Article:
On Tuesday, deputies in North Carolina arrested a woman for toppling a confederate statue outside the Durham County Courthouse on Monday. According to the Associated Press, 22-year-old Takiyah Thompson helped tear down a Confederate statue in Durham over the weekend alongside other protesters. The removal of the statue was in response to the violence in Charlottesville that broke out on Saturday, following a white supremacist protest against the removal of a statue of Confederate Gen. Robert E. Lee. An anti-racist counter-protester, Heather Heyer, was killed in the violence.
On Monday evening Thompson, alongside other protesters, climbed the top of the statue and placed a rope around its neck, before pulling it down. Thompson was taken into custody by deputies shortly after the protesters held a press conference the campus of North Carolina Central University on Tuesday. The conference was held to dispute any possible charges.
Currently, Thompson is facing charges for disorderly conduct by injury to a statue (a Class 2 misdemeanor), participation in a riot with property damage in excess of $1,500 (a Class H felony), damage to property (a Class 1 misdemeanor), and and inciting others to riot where there is property damage in excess of $1,500 (a class F felony).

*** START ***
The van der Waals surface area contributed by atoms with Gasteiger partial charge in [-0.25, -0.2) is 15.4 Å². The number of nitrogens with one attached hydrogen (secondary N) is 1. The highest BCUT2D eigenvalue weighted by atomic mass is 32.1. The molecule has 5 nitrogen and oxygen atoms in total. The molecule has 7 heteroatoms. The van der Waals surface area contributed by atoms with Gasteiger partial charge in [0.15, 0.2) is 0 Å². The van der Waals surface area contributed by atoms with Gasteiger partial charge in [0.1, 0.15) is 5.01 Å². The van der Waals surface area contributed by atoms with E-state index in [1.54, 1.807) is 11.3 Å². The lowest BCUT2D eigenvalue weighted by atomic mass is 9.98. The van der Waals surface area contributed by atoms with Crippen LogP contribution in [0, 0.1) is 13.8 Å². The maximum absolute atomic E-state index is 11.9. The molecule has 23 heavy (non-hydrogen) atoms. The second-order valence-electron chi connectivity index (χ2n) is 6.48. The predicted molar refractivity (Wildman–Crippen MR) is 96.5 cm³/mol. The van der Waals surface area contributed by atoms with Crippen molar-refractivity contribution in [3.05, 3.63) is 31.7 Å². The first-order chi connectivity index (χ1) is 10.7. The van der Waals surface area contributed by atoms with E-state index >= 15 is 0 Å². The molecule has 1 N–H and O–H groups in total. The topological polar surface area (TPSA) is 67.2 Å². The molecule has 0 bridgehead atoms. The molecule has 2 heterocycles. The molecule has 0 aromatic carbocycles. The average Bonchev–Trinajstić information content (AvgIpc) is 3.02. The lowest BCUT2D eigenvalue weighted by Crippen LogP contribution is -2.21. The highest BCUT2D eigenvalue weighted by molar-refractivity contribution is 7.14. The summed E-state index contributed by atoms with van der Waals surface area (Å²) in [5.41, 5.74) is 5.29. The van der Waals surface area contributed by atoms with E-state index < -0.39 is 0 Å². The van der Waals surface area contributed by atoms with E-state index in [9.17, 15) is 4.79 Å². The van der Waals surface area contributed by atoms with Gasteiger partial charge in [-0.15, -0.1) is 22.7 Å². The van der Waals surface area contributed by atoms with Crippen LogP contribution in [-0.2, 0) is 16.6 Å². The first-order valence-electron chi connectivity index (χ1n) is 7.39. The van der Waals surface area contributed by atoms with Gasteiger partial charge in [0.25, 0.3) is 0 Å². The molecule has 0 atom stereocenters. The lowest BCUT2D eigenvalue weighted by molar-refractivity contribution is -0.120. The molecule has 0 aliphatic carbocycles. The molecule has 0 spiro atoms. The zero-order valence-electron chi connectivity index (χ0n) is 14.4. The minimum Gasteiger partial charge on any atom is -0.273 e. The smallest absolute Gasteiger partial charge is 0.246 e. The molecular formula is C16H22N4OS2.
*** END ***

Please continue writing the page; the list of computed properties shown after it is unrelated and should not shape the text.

The sheriff Mike Andrews told WCN that officers are working to identify the other protesters involved in the removal of the statue in order to distribute more charges.
"No one is getting away with this. We can all agree yesterday went too far," Andrews said. The sheriff also made it clear that he considered the counter-protests to have gone too far, and yet, he made no commentary on the violence of the white supremacists.
"I am grateful the events that unfolded Monday evening did not result in serious injury or the loss of life, but the planned demonstration should serve as a sobering example of the price we all pay when civil disobedience is no longer civil. As the sheriff, I am not blind to the offensive conduct of some demonstrators nor will I ignore their criminal conduct," Andrews said in a statement. "With the help of video captured at the scene, my investigators are working to identify those responsible for the removal and vandalism of the statue."
The statue that was torn down depicted a Confederate soldier carrying a muzzle rifle and a muggle and canteen roll. It was "dedicated in the memory of the boys who wore gray," celebrating the memory of those who fought to enslave others. On Tuesday evening, North Carolina Gov. Roy Cooper declared that all Confederate monuments should be torn down. It wasn't clear, however, how his remarks would affect Thompson's fate.